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Make Hire And Fire Easier

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Human resources are currently India's greatest asset, and form the foundation of our rapid growth process. The compulsions of India's young demographic profile and of inclusive growth signify a re-examination of the country's architecture of labour legislation in order to encourage rapid growth of employment. India's labour laws must be geared towards unleashing the potential of its huge latent talent and providing each worker dignity of work, sufficient and rising income, and social security.

According to the National Sample Survey Organisation (NSSO), total employment in both the organised and the unorganised sectors is 397 million, of which just 28 million is in the organised sector. Labour laws in India cover only the workers in the organised sector, of which about 20 million are in the public sector. For the remaining 369 million workers, there were no social security or welfare legislations until the Unorganised Workers Social Security Act of 2008.

Around 45 labour laws are applicable to the organised sector at the national level and 200 at the state level. The major concern of industrial enterprises regarding labour laws relates to inflexibility in retrenchment of workers and closure of enterprises with 100 workers or more under the Industrial Disputes Act 1947. Further, many of the stipulations in laws overlap. For example, the requirement of canteen, rest rooms and first aid facilities is mentioned not only in the Factories Act, 1948, but also in the Contract Labour Act, 1970 and the Inter-State Migrant Workmen Act, 1979. The definition of ‘wages' too differs under different laws. Also, frequent inspections by different inspectors pose difficulties for factories.

Labour LogoThere are several consequences of such restrictive labour regulations in India. Primarily, they could be a key reason that organised sector employment has stagnated or declined over the years. During 1983-94, the rate of growth of employment in the public sector was 1.53 per cent per annum, and in the private sector 0.44. In 1994-2005, public sector employment declined at the rate of -0.7 per cent per annum, while the private sector saw a growth of 0.58 per cent.

Second, the model of economic growth in India may have altered due to labour legislation. While most economies shifted from agricultural dominance to mass manufacturing and then to service sector, India has attained a sectoral GDP break-up in which the services sector is predominant.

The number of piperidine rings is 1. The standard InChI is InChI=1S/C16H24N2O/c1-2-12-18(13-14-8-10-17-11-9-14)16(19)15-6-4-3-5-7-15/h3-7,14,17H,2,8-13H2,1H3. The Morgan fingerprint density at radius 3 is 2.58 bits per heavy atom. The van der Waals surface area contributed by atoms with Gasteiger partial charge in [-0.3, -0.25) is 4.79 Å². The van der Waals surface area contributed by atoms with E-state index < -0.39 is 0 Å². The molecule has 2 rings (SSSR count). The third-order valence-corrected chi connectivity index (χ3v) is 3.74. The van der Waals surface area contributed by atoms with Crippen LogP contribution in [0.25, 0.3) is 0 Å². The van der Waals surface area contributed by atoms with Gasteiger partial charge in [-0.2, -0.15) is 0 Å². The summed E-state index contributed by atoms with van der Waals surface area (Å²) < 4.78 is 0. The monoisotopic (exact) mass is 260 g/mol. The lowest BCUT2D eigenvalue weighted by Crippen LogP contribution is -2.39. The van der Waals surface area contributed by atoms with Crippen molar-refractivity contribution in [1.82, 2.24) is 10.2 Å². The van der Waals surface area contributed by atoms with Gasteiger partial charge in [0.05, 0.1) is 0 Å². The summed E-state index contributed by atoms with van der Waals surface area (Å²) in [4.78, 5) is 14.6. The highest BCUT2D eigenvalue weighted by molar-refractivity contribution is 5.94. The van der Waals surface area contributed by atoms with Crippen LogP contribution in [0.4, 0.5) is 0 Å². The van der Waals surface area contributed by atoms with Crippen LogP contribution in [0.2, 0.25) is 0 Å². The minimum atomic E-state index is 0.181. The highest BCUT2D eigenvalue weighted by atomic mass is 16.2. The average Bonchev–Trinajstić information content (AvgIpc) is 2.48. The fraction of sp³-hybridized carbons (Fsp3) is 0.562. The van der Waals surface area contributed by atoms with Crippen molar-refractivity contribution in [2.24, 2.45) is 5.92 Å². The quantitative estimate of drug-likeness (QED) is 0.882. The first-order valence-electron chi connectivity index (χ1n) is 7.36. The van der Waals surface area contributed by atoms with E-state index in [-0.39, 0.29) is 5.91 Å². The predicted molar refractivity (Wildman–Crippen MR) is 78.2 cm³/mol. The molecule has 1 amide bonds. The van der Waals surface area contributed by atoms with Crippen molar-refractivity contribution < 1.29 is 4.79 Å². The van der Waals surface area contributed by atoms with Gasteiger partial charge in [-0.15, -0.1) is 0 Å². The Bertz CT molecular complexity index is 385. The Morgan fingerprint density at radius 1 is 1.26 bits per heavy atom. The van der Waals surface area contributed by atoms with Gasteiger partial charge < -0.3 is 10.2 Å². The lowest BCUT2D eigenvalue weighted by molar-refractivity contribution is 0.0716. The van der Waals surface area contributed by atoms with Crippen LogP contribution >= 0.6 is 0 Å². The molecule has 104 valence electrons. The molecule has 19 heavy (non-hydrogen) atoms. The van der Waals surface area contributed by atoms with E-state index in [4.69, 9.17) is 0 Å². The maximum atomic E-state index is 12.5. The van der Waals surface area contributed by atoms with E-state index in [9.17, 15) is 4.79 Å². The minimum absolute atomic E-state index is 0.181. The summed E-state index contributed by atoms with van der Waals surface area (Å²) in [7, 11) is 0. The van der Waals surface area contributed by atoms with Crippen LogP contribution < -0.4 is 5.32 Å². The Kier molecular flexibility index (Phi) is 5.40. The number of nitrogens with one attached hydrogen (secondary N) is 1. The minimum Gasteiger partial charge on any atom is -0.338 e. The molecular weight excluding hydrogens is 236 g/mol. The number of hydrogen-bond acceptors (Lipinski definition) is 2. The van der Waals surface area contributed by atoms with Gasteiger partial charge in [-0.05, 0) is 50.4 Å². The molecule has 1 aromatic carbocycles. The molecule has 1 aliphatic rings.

Third, India has missed out on the mass manufacturing boom experienced by other developing countries such as Korea and China.

Fourth, India's manufacturing sector has veered towards high-capital, high-technology, high-skill production models. Thus, a vast majority of workers with low skills has few employment opportunities in the organised sector.

Fifth, FDI is discouraged by the stringent labour laws in certain sectors. According to the Investment Commission report of 2006, potential investors cited "inflexible labour laws" as deterrents to investment in textiles, auto components and electronic hardware.

So, simplification of labour laws is vital, as is streamlining of inspections and compliance. In fact, the Second National Labour Commission had gone into issues in detail and suggested that incremental changes could be carried out in stages. Another key area that requires attention is skill development. Though the government has set up a National Skill Development Mission and has announced its intention of establishing 50,000 institutions across the country to skill 500 million workers by 2022, this would need to be implemented with commitment. To sum up, a restructuring of labour regulations to encompass each member of our huge talent force is the need of the hour.

Chandrajit Banerjee is Director-General of CII

(This story was published in Businessworld Issue Dated 24-08-2009)

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